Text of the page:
I just wanted to air these thoughts. Readers are welcome to react, and you can tell me to dial down my criticisms of “progressivism,” but I’m not going to do it. Oh, and please don’t lecture me about using the word “woke”. I have not found a good substitute and I’ve gotten plenty of blowback about that, which I’ve also rejected.
It’s time for the end-of-the-year summing up. As of January, this website will have been going 14 years. In that period I’ve put up 26,803 posts (including this one), and there have been 1,252,059 comments. That was 46.7 comments per post, and a few years ago I vowed to discontinue the site if comments dropped below 50 per post. Well, as you see, I’ve violated my vow, but am not sure why. Maybe, like the Twitter addicts I just denigrated, I need the love.
Below is what my dashboard tells me are the top posts in terms of views (I’m not sure whether this is just for the year or for all time; I suspect it’s the latter, simply because the audience has grown). I can’t take a lot of pride in this because the two top posts had very little intellectual input from me. #1, which was posted recently, just points to a good website harboring informative videos about sex and gender. The second one I saw as a “throwaway post”—one of those pieces where I rant in Andy Rooney style—this time about the shrinkage of ice-cream quantities with no corresponding reduction in price. How did I know that so many people shared the anger against Big Food?
Looking them all over, I can see no real pattern in them. It may be that when a Big Fish like Dawkins or Pinker tweets about one of my posts, it gets a lot more views. But I can’t be arsed to look.
At any rate, if you missed any of these, here’s your chance to see what got the clicks.
Once again I’m debilitated from lack of sleep, having slept for a handful of hours last night. I have no idea why my insomnia recurred, as I’m following my sleep hygiene rules pretty carefully. But the upshot is that my brain isn’t working well, and posting is a huge effort. It will be light today, and I’ll divert my minimal energy into preparing talks for my upcoming lecture cruise to the Galápagos.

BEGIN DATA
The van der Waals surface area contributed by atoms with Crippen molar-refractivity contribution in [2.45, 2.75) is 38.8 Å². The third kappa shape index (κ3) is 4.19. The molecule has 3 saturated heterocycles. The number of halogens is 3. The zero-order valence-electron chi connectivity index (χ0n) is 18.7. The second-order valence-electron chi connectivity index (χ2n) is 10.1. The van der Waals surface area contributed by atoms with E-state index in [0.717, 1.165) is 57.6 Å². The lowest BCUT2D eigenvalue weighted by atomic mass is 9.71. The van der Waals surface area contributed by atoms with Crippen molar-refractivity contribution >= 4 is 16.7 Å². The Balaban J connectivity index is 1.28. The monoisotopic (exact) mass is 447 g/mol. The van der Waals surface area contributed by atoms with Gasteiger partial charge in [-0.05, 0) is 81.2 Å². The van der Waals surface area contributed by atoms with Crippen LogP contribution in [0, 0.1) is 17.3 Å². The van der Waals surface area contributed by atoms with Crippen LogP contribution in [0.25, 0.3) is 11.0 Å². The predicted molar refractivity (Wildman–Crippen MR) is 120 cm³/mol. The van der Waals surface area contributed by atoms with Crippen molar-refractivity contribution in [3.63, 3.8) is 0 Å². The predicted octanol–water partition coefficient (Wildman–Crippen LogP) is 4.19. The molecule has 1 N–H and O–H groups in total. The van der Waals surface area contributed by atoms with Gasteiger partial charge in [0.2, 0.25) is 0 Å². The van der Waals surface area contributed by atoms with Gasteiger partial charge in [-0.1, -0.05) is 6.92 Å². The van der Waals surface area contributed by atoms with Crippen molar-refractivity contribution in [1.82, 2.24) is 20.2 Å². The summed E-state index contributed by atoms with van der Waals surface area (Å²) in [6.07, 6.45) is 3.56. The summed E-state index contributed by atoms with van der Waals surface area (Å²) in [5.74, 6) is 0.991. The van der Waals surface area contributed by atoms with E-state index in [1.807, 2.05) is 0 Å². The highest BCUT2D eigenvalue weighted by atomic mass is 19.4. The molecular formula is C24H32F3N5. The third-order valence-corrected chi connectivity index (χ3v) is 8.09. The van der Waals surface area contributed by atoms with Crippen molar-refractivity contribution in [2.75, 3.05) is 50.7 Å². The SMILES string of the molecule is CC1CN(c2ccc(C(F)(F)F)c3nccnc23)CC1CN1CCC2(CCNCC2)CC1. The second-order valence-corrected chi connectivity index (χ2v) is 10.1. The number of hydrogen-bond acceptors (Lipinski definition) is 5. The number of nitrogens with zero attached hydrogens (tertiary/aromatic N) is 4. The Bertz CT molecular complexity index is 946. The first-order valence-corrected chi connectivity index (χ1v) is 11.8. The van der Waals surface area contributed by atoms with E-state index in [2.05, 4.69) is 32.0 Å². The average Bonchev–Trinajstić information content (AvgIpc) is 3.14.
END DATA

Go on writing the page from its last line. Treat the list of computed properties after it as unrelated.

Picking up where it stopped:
But I thought I’d pose ten questions to the readers of this site to see how attentive they are. (Yes, this is a bit solipsistic.) To answer them all, you’d have to have been a reader for a while. Some are easy, others aren’t, but no Googling or searching the site allowed.
1.) What does PCC(E) stand for?
2.) Give two reasons why canids are usually spelled “d*g” on this site
3.) Why don’t I like WEIT to be called a “blog”? What’s the preferred term for the site?
4.) What is the name of my favorite duck, and how many years in succession have I taken care of her?
5.) How did this website get started?
6.) What was the name of my last cat, and what kin of cat was it?
7.) From what region does my favorite red wine come?
8.) What must all readers do before they put up their first comment?
9.) What is the name of Steve Pinker’s teddy bear? (This was the subject of a contest a long time ago.)
10.) What was the great insight I had on an acid trip when I was in college?
Here’s an old video from Vox that shows morphological evidence for evolution in the human body based on vestigial organs and traits. Most of these can be found in Why Evolution is True, but it’s good to see them in video like this.
This takes the website back to its original aim: giving the readers evidence for why evolution is true.